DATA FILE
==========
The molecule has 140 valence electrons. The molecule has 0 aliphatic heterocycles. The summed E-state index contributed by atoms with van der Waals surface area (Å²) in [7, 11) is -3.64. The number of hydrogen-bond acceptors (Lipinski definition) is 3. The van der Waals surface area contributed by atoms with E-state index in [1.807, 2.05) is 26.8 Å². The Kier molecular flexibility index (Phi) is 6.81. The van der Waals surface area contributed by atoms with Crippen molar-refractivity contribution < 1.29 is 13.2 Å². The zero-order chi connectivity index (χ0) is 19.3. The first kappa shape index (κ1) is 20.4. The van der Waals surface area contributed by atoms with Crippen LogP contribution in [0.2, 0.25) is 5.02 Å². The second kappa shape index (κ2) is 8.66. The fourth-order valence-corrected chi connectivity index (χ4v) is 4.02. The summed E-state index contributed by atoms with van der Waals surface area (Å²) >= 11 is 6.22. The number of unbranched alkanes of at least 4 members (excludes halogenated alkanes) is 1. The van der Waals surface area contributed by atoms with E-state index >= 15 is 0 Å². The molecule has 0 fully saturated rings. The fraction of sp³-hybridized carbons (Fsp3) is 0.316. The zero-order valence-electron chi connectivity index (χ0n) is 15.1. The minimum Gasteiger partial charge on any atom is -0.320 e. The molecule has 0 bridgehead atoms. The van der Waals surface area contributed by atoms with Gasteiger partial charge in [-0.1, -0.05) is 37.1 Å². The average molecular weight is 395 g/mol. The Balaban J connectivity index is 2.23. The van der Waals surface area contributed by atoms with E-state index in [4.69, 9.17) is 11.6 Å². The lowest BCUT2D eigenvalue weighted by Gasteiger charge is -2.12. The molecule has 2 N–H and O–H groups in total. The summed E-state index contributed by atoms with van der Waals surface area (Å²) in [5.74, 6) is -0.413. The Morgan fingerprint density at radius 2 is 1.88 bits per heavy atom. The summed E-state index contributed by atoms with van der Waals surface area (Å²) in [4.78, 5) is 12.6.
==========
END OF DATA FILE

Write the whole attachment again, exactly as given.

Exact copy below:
The molecule has 140 valence electrons. The molecule has 0 aliphatic heterocycles. The summed E-state index contributed by atoms with van der Waals surface area (Å²) in [7, 11) is -3.64. The number of hydrogen-bond acceptors (Lipinski definition) is 3. The van der Waals surface area contributed by atoms with E-state index in [1.807, 2.05) is 26.8 Å². The Kier molecular flexibility index (Phi) is 6.81. The van der Waals surface area contributed by atoms with Crippen molar-refractivity contribution < 1.29 is 13.2 Å². The zero-order chi connectivity index (χ0) is 19.3. The first kappa shape index (κ1) is 20.4. The van der Waals surface area contributed by atoms with Crippen LogP contribution in [0.2, 0.25) is 5.02 Å². The second kappa shape index (κ2) is 8.66. The fourth-order valence-corrected chi connectivity index (χ4v) is 4.02. The summed E-state index contributed by atoms with van der Waals surface area (Å²) >= 11 is 6.22. The number of unbranched alkanes of at least 4 members (excludes halogenated alkanes) is 1. The van der Waals surface area contributed by atoms with E-state index >= 15 is 0 Å². The molecule has 0 fully saturated rings. The fraction of sp³-hybridized carbons (Fsp3) is 0.316. The zero-order valence-electron chi connectivity index (χ0n) is 15.1. The minimum Gasteiger partial charge on any atom is -0.320 e. The molecule has 0 bridgehead atoms. The van der Waals surface area contributed by atoms with Gasteiger partial charge in [-0.1, -0.05) is 37.1 Å². The average molecular weight is 395 g/mol. The Balaban J connectivity index is 2.23. The van der Waals surface area contributed by atoms with E-state index in [4.69, 9.17) is 11.6 Å². The lowest BCUT2D eigenvalue weighted by Gasteiger charge is -2.12. The molecule has 2 N–H and O–H groups in total. The summed E-state index contributed by atoms with van der Waals surface area (Å²) in [5.74, 6) is -0.413. The Morgan fingerprint density at radius 2 is 1.88 bits per heavy atom. The summed E-state index contributed by atoms with van der Waals surface area (Å²) in [4.78, 5) is 12.6.